Finding safety, wherever we are

A Christian Science perspective: The infinite goodness of divine Love is never out of range.

While online the other day, I noticed the phrase “danger lurks around every corner” as the headline for many articles and lead-in to websites. Topics covered ranged from climate change concerns to watching out for teen drivers to fear of crime. It’s tempting to feel that danger all around is an increasingly normal way to view life.

But over the years, I’ve found hope and confidence in the idea that we are divinely cared for, as is shown by the healing works of Christ Jesus. Jesus taught that God is ever-present Spirit – wholly good – and that everyone’s right nature is the entirely good, loved, and spiritual child of God. His understanding that divine law alone governs God’s creation enabled Jesus to defuse violent situations, turn people from wrong actions, and even to heal threatening diseases.

Our prayers can affirm the spiritual fact that God has created only good. This helps us see that no form of evil and its attending dangers have divine authority, which is the ultimate authority. Each of us can hear the message of the Christ, God’s all-powerful goodness, inspiring mental poise and fearless thinking, and guiding everyone as needed.

Many times in my own experience, I’ve seen how acknowledging the supremacy of God, good, inspires ideas that enable me to feel and be safe. I draw inspiration from Bible stories of individuals finding protection under trying circumstances. One heartening and instructive experience recounted is of the Apostle Paul, who at this point had become a dedicated follower of Jesus’ teachings. Having been subject to false accusations, he had appealed for a trial in Rome and was on a boat heading there with other prisoners when a fierce storm arose, threatening the lives of everyone (see Acts 27).

But by then Paul had gained an unwavering conviction of God’s guiding light, which had brought him through many dark paths. In this situation, he came forward courageously and said to all the men: “Take courage! None of you will lose your lives, even though the ship will go down. For last night an angel of the God to whom I belong and whom I serve stood beside me, and he said, ‘Don’t be afraid, Paul,... God in his goodness has granted safety to everyone sailing with you’ ” (New Living Translation).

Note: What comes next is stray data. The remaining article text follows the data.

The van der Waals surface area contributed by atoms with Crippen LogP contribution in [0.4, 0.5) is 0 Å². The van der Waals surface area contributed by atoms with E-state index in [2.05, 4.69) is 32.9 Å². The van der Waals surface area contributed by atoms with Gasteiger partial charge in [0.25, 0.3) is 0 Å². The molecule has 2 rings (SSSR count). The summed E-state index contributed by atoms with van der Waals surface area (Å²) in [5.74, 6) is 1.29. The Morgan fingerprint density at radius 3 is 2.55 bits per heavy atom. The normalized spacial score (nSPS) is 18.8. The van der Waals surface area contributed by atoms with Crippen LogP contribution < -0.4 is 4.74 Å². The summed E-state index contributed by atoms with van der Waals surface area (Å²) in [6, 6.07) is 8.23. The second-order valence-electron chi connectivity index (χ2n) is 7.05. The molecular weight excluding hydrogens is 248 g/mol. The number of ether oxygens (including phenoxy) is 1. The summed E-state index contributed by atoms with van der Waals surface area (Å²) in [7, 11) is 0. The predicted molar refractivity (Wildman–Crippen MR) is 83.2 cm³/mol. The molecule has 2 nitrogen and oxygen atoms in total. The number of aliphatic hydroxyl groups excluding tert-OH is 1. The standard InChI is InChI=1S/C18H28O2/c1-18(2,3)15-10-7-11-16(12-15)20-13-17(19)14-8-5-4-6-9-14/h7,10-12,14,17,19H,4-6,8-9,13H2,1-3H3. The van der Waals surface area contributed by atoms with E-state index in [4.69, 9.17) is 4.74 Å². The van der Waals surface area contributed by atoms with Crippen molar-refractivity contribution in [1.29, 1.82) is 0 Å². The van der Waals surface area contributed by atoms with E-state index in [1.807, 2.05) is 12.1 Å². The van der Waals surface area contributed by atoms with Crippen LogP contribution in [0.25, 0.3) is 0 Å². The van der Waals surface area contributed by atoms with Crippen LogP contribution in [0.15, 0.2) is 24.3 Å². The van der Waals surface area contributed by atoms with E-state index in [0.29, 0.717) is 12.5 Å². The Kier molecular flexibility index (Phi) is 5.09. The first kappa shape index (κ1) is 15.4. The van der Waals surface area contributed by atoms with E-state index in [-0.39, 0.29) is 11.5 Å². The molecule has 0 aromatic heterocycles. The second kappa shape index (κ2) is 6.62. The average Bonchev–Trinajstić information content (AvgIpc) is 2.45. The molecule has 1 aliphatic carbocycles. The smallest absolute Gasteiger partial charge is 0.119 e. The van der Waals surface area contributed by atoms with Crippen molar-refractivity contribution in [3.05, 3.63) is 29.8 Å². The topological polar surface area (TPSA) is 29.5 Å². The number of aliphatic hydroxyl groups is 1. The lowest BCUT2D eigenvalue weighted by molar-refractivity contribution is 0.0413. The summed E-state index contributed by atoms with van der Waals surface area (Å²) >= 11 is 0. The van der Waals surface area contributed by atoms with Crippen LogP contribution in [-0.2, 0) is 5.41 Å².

There’s a way of thinking about angels that can further enlighten us about this experience. Mary Baker Eddy, who discovered Christian Science, wrote, “Angels are pure thoughts from God, winged with Truth and Love ...” and “These angels deliver us from the depths. Truth and Love come nearer in the hour of woe, when strong faith or spiritual strength wrestles and prevails through the understanding of God” (“Science and Health with Key to the Scriptures,” pp. 298, 567).

Clearly Paul, who had learned to remain keenly alive to directions from God, divine Love, heard the message of Love’s protecting presence right in the midst of this raging storm. Paul’s absolute certainty of the truth of this message led him to encourage others to eat, who hadn’t eaten for days, which comforted and uplifted their spirits. The soldiers on board had intended to kill the prisoners so they wouldn’t escape, but they were stopped from doing so by the commander. Everyone – all 276 on board – made it safely to shore.

No one can be out of range of divine Love’s infinite goodness. The willingness to listen and yield to divine Love’s direction has a healing and protecting impact.

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Dear Reader,

About a year ago, I happened upon this statement about the Monitor in the Harvard Business Review – under the charming heading of “do things that don’t interest you”:

“Many things that end up” being meaningful, writes social scientist Joseph Grenny, “have come from conference workshops, articles, or online videos that began as a chore and ended with an insight. My work in Kenya, for example, was heavily influenced by a Christian Science Monitor article I had forced myself to read 10 years earlier. Sometimes, we call things ‘boring’ simply because they lie outside the box we are currently in.”

If you were to come up with a punchline to a joke about the Monitor, that would probably be it. We’re seen as being global, fair, insightful, and perhaps a bit too earnest. We’re the bran muffin of journalism.

But you know what? We change lives. And I’m going to argue that we change lives precisely because we force open that too-small box that most human beings think they live in.

The Monitor is a peculiar little publication that’s hard for the world to figure out. We’re run by a church, but we’re not only for church members and we’re not about converting people. We’re known as being fair even as the world becomes as polarized as at any time since the newspaper’s founding in 1908.

We have a mission beyond circulation, we want to bridge divides. We’re about kicking down the door of thought everywhere and saying, “You are bigger and more capable than you realize. And we can prove it.”

If you’re looking for bran muffin journalism, you can subscribe to the Monitor for $15. You’ll get the Monitor Weekly magazine, the Monitor Daily email, and unlimited access to CSMonitor.com.